Before this trip, I’d always hated those roadside memorials that spring up when some innocent gets plowed over by a drunken driver or when someone gets plowed and veers off the road killing semi-innocent passengers.
More often than not, after a short time they seem to serve as reminders that loved ones are quickly forgotten, like wilted flowers. At worst, they serve as a distraction, increasing chances of another accident.
However, two memorials that I observed on my Colorado trip made me reconsider my views. The first of them was this simple cross within a cross
decorated with a Raggedy Ann-like figure holding a sunflower. I think it was the simplicity and child-like innocence of the memorial that struck me. I was almost moved to tears by it (though, in my defense, it may have been the chilly wind dropping off the Colorado Rockies that caused my eyes to tear. ) I’m not even sure I would have seen it if I hadn’t stopped to get a picture of a small herd of deer on the other side of the road.
The other memorial was a state away near the Mexico-New Mexico border. At first glance, it seemed just the opposite of the one I’d seen earlier. It was quite elaborate, so elaborate that even after hours of study and are not sure what all the symbols signify.
This one reminds me of ones I’ve seen it in Indian graveyards, ones I’ve avoided taking pictures of because I thought to do so might offend the Indians whose ancestors were buried there. Since this one was constructed beside the road, I had no such qualms. It seemed obvious that whoever built it wanted others to stop and notice it. This one actually made me want to know more about the person(s) lost and about those who built the monument.
P.S. After returning home, I’ve started noticing roadside memorials again, and, unfortunately, I have reverted to my earlier perception that they’re more annoying than memorable, that it takes a real artist to make them more than a pile of mementos.
Going on vacation can remind you just how special home is. I loved my trip to Colorado, New Mexico, Arizona and California, but I also came home with a new appreciation for the Pacific Northwest.
I was reminded just how much I love it here by Friday’s trip to Belfair. Even the ever-present Song Sparrow’s
song seemed refreshingly new.
A Northern Pintail is just as beautiful at Belfair as in Sacramento.
The common House Finch may not compare to the flashier Pyrrhuloxia, but red feathers still shine against a gray sky.
A seldom seen Fox Sparrow is nearly as welcome as a never-seen Cactus Wren.
The flashing Cooper’s Hawk still thrills the heart
and who could ignore Red-tailed Hawks circling over head
rising ever and ever higher?
Nothing better than making new friends unless it’s meeting old ones.
When you travel as far as I did on my two-week trip to Colorado, you welcome anything that breaks up the monotony of a long drive.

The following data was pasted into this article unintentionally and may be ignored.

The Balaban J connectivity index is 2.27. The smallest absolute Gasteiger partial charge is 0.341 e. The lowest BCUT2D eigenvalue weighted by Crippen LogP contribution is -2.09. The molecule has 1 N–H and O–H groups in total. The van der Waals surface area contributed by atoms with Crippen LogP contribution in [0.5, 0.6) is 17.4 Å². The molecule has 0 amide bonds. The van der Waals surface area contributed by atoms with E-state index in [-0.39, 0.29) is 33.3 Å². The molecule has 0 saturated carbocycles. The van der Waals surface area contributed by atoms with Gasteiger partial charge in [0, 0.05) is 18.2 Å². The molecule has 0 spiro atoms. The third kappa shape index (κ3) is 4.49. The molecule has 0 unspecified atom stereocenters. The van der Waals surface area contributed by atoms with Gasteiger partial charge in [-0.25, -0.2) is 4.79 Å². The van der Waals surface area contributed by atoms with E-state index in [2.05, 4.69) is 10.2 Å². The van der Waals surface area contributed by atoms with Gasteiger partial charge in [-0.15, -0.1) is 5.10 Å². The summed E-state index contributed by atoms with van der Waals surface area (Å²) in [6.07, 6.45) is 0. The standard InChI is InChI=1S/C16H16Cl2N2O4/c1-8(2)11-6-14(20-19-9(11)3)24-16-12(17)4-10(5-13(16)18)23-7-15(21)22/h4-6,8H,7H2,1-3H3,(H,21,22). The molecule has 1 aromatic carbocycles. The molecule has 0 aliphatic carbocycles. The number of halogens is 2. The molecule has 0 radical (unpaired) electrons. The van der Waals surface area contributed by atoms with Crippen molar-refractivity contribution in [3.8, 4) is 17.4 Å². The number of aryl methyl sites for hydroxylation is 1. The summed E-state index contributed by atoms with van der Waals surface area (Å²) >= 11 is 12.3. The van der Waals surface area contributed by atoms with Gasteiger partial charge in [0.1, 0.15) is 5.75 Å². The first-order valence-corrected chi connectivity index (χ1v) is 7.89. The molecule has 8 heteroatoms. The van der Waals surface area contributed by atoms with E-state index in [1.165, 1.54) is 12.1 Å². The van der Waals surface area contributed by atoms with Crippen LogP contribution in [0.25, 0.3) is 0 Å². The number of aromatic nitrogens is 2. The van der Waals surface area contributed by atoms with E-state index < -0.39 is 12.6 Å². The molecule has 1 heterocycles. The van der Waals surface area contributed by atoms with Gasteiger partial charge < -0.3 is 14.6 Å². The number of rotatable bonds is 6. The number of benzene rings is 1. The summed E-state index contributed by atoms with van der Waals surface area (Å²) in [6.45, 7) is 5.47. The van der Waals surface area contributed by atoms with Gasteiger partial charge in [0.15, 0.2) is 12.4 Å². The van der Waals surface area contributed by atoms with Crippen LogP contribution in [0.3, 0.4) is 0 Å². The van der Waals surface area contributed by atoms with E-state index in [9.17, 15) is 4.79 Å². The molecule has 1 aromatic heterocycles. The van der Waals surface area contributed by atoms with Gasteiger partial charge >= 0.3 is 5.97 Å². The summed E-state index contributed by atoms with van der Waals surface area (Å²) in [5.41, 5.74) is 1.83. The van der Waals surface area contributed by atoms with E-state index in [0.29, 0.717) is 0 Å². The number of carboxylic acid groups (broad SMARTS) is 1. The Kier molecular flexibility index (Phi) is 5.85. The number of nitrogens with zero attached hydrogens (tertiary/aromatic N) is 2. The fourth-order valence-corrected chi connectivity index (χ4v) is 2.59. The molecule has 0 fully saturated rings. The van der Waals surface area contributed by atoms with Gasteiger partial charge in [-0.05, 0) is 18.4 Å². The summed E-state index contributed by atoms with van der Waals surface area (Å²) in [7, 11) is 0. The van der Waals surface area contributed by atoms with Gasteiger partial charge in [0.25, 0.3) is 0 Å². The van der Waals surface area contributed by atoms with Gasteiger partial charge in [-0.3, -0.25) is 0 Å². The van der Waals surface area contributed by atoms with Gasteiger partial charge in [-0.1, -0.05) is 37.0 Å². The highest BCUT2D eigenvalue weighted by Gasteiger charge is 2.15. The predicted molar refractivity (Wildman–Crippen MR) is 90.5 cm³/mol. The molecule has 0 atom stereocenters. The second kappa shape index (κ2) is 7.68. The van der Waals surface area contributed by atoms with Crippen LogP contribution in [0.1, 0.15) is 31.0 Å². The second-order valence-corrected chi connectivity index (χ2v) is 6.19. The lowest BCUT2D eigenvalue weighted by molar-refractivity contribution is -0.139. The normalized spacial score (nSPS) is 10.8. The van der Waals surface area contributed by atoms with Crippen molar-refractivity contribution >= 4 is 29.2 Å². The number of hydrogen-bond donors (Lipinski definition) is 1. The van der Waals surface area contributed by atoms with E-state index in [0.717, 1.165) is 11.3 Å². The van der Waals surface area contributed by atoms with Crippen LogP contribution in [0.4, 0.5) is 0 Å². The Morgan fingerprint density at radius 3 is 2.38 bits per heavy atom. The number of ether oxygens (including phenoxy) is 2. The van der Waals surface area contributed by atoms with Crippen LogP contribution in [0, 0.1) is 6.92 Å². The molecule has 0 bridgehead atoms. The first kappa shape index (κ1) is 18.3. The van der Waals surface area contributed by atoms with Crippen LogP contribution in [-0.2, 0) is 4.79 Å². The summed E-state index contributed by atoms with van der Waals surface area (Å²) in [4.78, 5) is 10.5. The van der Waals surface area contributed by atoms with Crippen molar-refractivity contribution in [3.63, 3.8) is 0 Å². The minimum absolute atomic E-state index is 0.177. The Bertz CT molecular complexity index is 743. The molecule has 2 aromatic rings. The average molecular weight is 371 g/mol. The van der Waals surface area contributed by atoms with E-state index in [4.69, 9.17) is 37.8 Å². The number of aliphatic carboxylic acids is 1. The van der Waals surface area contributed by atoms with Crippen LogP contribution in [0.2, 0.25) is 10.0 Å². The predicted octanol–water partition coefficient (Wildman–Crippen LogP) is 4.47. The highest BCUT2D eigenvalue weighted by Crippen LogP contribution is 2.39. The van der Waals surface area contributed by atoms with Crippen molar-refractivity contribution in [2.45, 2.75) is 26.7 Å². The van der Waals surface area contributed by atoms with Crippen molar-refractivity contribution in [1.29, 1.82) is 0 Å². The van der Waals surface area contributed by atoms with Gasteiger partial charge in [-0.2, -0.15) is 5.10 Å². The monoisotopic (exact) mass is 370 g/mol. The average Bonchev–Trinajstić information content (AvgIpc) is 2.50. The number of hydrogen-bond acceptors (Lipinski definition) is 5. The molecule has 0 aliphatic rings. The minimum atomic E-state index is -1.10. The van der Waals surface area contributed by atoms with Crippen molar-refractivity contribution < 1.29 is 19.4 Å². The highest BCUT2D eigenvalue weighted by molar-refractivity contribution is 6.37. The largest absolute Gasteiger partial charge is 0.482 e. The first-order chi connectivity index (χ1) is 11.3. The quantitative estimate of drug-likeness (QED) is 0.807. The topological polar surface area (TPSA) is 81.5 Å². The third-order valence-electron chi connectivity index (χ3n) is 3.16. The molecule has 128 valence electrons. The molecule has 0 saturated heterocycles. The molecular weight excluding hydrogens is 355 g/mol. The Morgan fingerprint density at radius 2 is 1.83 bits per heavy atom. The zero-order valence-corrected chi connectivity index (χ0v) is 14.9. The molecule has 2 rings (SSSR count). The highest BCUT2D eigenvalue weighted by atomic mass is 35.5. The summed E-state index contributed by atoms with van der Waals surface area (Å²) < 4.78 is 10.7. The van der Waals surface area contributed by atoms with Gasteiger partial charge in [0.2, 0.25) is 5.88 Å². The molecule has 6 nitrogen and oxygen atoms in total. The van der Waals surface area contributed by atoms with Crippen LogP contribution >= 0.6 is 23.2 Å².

I brake for Roadside Art, at least when well done. Metal sculptures have often drawn my attention in Malheur and when crossing from northern California to southern Oregon on I-5, and three fanciful monsters caught my attention in southwest Wyoming on this trip, my favorite being this one:
seen in La Veta, Colorado also stands out, particularly because it was painted on a small, nondescript house. I would have loved to ask the owner what the figures symbolized.
Of course it’s not unusual to see art used by businesses to attract customers. I doubt I would’ve even noticed the chicken on top of the truck in Hatch,
if the business across the street hadn’t been so unusual.
It was also hard to ignore the huge Uncle Sam holding the green chili in the parking lot.
I couldn’t decide if that was more sacrilegious than the Statue of Liberty wrapped with a garland of red chilies.
And of course, faithful readers will know that I could not possibly have resisted to charm of the tin figure in the fountain.
Who knows, I might have been praising the food right now, if the restaurant hadn’t been closed on Mondays, which was unfortunately the day I stopped by.
I’m sure my trip to New Mexico and Arizona would have been more enjoyable if I hadn’t run into the Border Patrol so often. Let me say right away, the officers I interacted with couldn’t have been more polite or more pleasant. Being an old white guy wearing a Nature Conservancy hat, I was never challenged. Despite that, I didn’t like the idea of being stopped and being checked two or three different times.
I was about 20 miles away from the Mexican border when I encountered this checkpoint.
I actually stopped on my way to Pancho Villa State Parked and asked if I was passing the border and if I needed a passport to get back in because I wasn’t carrying mine. They joked and told me I might enjoy spending the rest of my life in Mexico. I didn’t have any problem getting past the stop on the way back, except for waiting for the truck in front of me to clear.
Still, I felt slightly offended when the German Shepherd sniffed out my car and just a little intimidated by the 20 or so well-armed officers standing at the post. If I hadn’t been so intimidated I would have taken a shot of the actual guards. Even the 9 mm Glock in my glove compartment couldn’t make me feel completely secure at that point.
It wasn’t just the checkpoints. I must have spotted 20 border patrol cars between central New Mexico and Eastern Arizona. They were parked beside the highway looking South. When I drove by this depot, it reminded me of American army outposts in Vietnam:
I was also amazed by the number of cars stopped by the Arizona state patrol. I began to wonder if I’d suddenly crossed into a Police State.
Do all these patrolmen make the people of New Mexico and Arizona feel more or less secure?
Unfortunately, I know how I felt.